Is it permissible to walk in a Reshut Ha'rabim (public domain) on Shabbat with food in one's mouth, or does this violate the prohibition against carrying in a public domain on Shabbat?
The Mishna in Masechet Eruvin (Daf 98) records the view of Rabbi Yehuda that if a person has in his mouth any kind of discharge that he must expectorate, he may not walk four Amot (6-8 feet) in a public domain until he expectorates. Once the given substance is destined to be expelled from one's mouth, it is considered external to his body, and therefore walking with it in his mouth constitutes carrying. The Shulchan Aruch codifies this Halacha (350:3).
By extension, one must ensure not to walk in a public domain on Shabbat with food in his mouth. One violates the prohibition of carrying not only by holding an item in one's hand or having it in his pocket, but also by walking with an external object in his mouth. By the same token, one may not walk from a public domain to a private domain, or vice versa, with food in his mouth. This applies also to areas classified as a "Karmelit," where carrying on Shabbat is forbidden only by force of Rabbinic enactment (as opposed to Torah law).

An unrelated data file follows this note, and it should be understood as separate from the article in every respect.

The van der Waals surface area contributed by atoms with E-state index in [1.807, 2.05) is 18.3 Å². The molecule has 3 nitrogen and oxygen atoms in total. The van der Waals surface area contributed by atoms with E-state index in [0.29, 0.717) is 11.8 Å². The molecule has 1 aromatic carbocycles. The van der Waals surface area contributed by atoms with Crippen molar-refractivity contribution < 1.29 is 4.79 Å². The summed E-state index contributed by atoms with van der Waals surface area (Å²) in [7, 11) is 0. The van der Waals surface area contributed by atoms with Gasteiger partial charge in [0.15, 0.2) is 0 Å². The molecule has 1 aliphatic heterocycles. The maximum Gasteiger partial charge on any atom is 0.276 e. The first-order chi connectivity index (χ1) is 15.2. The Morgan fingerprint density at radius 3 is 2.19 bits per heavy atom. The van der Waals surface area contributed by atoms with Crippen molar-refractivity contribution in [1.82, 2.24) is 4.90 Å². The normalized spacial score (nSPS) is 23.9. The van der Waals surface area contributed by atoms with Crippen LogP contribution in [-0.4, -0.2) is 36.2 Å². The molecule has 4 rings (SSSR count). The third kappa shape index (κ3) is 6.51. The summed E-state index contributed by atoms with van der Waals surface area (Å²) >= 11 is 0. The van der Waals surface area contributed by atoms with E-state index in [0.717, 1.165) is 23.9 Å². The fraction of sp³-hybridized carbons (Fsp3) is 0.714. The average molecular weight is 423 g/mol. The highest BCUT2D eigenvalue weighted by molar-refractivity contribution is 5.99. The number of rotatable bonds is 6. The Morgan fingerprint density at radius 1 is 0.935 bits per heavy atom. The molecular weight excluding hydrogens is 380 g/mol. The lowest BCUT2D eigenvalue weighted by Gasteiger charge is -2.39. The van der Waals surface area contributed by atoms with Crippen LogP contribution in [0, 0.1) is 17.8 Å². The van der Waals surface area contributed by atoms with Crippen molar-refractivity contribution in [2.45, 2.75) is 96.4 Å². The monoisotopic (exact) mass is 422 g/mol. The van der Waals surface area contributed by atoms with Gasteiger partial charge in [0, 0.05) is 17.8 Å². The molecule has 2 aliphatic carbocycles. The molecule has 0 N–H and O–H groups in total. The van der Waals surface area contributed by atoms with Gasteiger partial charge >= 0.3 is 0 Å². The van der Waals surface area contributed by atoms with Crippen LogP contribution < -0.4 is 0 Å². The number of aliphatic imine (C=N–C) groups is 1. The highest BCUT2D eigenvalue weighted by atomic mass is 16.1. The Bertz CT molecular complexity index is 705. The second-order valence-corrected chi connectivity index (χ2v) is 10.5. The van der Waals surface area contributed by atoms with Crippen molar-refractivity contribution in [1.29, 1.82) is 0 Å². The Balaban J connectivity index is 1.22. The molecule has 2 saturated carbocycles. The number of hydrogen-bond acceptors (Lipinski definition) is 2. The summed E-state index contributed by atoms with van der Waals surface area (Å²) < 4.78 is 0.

The Kaf Ha'chayim cites from the Sefer Ha'chasidim that due to this concern, some people had the custom not to eat sesame seeds on Shabbat. Sesame seeds have the tendency to become wedged in between one's teeth, and a person who walks in a public domain with sesame seeds in his mouth violates Shabbat. Therefore, it is commendable to be stringent in this regard and refrain from eating sesame seeds on Shabbat.
Summary: A person who needs to expectorate may not walk on Shabbat in an area where carrying is forbidden before he expels the given substance from his mouth; likewise, one may not walk in such areas with food in his mouth. Due to this concern, there is a laudable custom among some people to refrain from eating sesame seeds on Shabbat.